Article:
Narratives On Visual Perception

One of my earliest and most vivid childhood memories is the exhilaration of coming to a sudden understanding of the working principles of things around me. It was as if a toothpick with two round slices of carrot speared on each end, an abstract reference to the concept of wheels and axle, sparked my brain into existence. Since then, the resonance of this experience has an alluring effect on the way I observe, think, and act. Working with photography, I use still images as metaphors to articulate and communicate visual stories. As a result, I have become increasingly interested in exploring the process that transpires behind the camera and the retina, in the human brain, where consciousness arises, information acquires meaning, and life’s narrative takes shape.

This series essentially began in 2007 as a slow accumulation of images captured across the United States and Europe. In time, the work evolved through a game of improvisation, forging the contents of memory into a two-dimensional “Delphic” sculpture of information. Diptychs and triptychs — a car parked at the end of a dirt road overlooking a bay, a thrift store’s dusty front window, and a mythic creature escaping darkness — form references to impressions that initially caught my attention as a triangulation of color, form, and texture, reflecting various intensities of light. To eventually imply new correlations between situations, events, and environments, anticipating each recipient’s individual interpretation. 

Looking, seeing, and assigning meaning to the sensory stimuli of the world has never been a straightforward endeavor. Vision and visual perception can be regarded as the mind’s opposing thumb, attempting a grip on elusive reality. This act involves many overlapping factors, such as personality, language, culture, intention, emotion, and experiences.

Realities of Information is a study exploring the process whereby discrete events -presented in the form of photographic images as disassociated segments of a narrative- merge into a flow of continuity inside a viewer’s mind. The work lies idle in a state of contextual limbo and ambiguity between reality, memory, and imagination, yet always holding the potential to stimulate curiosity, intuition, insight, and creativity in a way that fuses pieces of information into an emerging story.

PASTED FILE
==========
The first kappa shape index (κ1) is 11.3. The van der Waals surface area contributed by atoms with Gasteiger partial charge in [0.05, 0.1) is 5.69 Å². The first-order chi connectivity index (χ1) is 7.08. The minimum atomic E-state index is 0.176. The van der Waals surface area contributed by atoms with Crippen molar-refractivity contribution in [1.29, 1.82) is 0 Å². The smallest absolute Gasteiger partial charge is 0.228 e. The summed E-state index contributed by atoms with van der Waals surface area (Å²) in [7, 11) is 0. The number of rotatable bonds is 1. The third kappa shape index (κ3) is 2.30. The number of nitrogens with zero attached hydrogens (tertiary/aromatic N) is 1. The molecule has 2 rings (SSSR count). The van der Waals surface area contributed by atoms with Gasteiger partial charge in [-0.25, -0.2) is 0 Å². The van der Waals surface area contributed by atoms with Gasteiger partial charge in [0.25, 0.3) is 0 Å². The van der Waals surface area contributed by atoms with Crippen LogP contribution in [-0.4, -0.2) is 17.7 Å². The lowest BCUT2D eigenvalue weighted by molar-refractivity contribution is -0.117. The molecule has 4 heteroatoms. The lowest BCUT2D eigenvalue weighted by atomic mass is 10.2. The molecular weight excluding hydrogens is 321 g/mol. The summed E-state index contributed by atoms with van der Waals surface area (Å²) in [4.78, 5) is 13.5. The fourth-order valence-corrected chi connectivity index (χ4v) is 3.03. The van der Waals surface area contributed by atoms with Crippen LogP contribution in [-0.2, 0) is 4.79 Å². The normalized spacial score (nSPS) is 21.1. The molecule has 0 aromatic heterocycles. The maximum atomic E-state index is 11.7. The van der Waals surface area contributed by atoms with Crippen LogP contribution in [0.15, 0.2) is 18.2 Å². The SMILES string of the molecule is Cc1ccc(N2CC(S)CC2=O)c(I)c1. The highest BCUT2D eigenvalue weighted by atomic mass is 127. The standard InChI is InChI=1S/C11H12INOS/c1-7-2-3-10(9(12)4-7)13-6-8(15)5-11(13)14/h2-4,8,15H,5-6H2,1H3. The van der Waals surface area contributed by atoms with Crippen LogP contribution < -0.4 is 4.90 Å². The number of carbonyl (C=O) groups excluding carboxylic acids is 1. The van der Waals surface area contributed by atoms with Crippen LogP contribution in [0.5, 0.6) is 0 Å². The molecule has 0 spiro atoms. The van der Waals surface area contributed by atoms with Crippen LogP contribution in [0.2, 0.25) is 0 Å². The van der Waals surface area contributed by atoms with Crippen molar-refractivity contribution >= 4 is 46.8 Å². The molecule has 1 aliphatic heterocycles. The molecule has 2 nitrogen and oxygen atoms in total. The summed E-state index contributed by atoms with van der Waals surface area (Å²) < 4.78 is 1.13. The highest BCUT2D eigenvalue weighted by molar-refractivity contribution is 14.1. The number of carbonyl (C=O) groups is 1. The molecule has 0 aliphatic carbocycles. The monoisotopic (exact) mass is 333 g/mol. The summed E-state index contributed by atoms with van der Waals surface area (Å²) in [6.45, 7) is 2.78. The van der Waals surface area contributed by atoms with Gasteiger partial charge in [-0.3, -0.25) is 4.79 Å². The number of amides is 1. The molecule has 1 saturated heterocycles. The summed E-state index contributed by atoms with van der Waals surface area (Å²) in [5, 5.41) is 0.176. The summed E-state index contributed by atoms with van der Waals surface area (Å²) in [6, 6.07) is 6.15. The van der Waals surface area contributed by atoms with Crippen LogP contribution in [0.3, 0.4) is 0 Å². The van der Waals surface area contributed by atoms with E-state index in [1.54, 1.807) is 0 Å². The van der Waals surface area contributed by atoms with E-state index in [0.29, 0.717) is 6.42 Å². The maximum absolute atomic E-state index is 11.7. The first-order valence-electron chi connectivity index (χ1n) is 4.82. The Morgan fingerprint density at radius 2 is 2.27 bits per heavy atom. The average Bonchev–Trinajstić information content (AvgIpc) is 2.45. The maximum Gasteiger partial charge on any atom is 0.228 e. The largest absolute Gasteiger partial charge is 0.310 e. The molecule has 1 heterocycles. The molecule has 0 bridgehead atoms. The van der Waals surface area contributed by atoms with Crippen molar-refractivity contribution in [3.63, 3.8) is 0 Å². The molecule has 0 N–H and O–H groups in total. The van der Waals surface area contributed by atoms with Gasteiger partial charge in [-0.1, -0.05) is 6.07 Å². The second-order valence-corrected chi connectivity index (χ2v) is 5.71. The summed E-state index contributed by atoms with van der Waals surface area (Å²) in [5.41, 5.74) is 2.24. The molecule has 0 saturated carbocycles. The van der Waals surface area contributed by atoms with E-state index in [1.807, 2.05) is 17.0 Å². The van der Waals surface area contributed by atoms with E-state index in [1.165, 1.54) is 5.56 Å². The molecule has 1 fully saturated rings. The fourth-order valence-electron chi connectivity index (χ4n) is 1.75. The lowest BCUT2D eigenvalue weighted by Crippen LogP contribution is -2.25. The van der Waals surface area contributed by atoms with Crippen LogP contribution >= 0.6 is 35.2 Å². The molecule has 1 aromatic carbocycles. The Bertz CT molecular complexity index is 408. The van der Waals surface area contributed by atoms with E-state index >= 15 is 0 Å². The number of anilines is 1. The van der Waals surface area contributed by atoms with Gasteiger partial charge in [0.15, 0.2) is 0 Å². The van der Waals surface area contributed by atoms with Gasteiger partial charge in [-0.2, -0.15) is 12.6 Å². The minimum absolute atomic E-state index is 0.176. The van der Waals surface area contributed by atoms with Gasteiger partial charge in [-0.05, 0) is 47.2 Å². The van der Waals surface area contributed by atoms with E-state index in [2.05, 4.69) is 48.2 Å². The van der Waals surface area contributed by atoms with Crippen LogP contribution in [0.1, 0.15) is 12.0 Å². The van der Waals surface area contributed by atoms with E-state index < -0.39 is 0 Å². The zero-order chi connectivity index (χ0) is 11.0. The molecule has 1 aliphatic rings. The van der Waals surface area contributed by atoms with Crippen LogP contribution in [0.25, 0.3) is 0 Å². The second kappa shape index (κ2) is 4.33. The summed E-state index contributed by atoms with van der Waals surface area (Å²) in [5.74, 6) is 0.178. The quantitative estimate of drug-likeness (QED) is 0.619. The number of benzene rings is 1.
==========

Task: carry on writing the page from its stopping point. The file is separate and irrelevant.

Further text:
Acknowledgements: This project is a multi-year, ongoing research and I am grateful  for the generous attention, support and encouragement by Judy Walgren at Michigan State University, UK based curator, Samia Ashraf, Dr. Agnes Leotsakos, WHO Healthcare Specialist, and Dr. Konstantinos Petsanis, Behavioral Neurologist at Biel Hospital Centre in Geneva.

One of my earliest and most vivid childhood memories is the exhilaration of coming to a sudden understanding of the working principles of things around me. It was as if a toothpick with two round slices of carrot speared on each end, an abstract reference to the concept of wheels and axle, sparked my brain into existence. Since then, the resonance of this experience has an alluring effect on the way I observe, think, and act. Working with photography, I use still images as metaphors to articulate and communicate visual stories. As a result, I have become increasingly interested in exploring the process that transpires behind the camera and the retina, in the human brain, where consciousness arises, information acquires meaning, and life’s narrative takes shape.

This series essentially began in 2007 as a slow accumulation of images captured across the United States and Europe. In time, the work evolved through a game of improvisation, forging the contents of memory into a two-dimensional “Delphic” sculpture of information. Diptychs and triptychs — a car parked at the end of a dirt road overlooking a bay, a thrift store’s dusty front window, and a mythic creature escaping darkness — form references to impressions that initially caught my attention as a triangulation of color, form, and texture, reflecting various intensities of light. To eventually imply new correlations between situations, events, and environments, anticipating each recipient’s individual interpretation. 

Looking, seeing, and assigning meaning to the sensory stimuli of the world has never been a straightforward endeavor. Vision and visual perception can be regarded as the mind’s opposing thumb, attempting a grip on elusive reality. This act involves many overlapping factors, such as personality, language, culture, intention, emotion, and experiences.

Realities of Information is a study exploring the process whereby discrete events -presented in the form of photographic images as disassociated segments of a narrative- merge into a flow of continuity inside a viewer’s mind. The work lies idle in a state of contextual limbo and ambiguity between reality, memory, and imagination, yet always holding the potential to stimulate curiosity, intuition, insight, and creativity in a way that fuses pieces of information into an emerging story.

Acknowledgements: This project is a multi-year, ongoing research and I am grateful  for the generous attention, support and encouragement by Judy Walgren at Michigan State University, UK based curator, Samia Ashraf, Dr. Agnes Leotsakos, WHO Healthcare Specialist, and Dr. Konstantinos Petsanis, Behavioral Neurologist at Biel Hospital Centre in Geneva.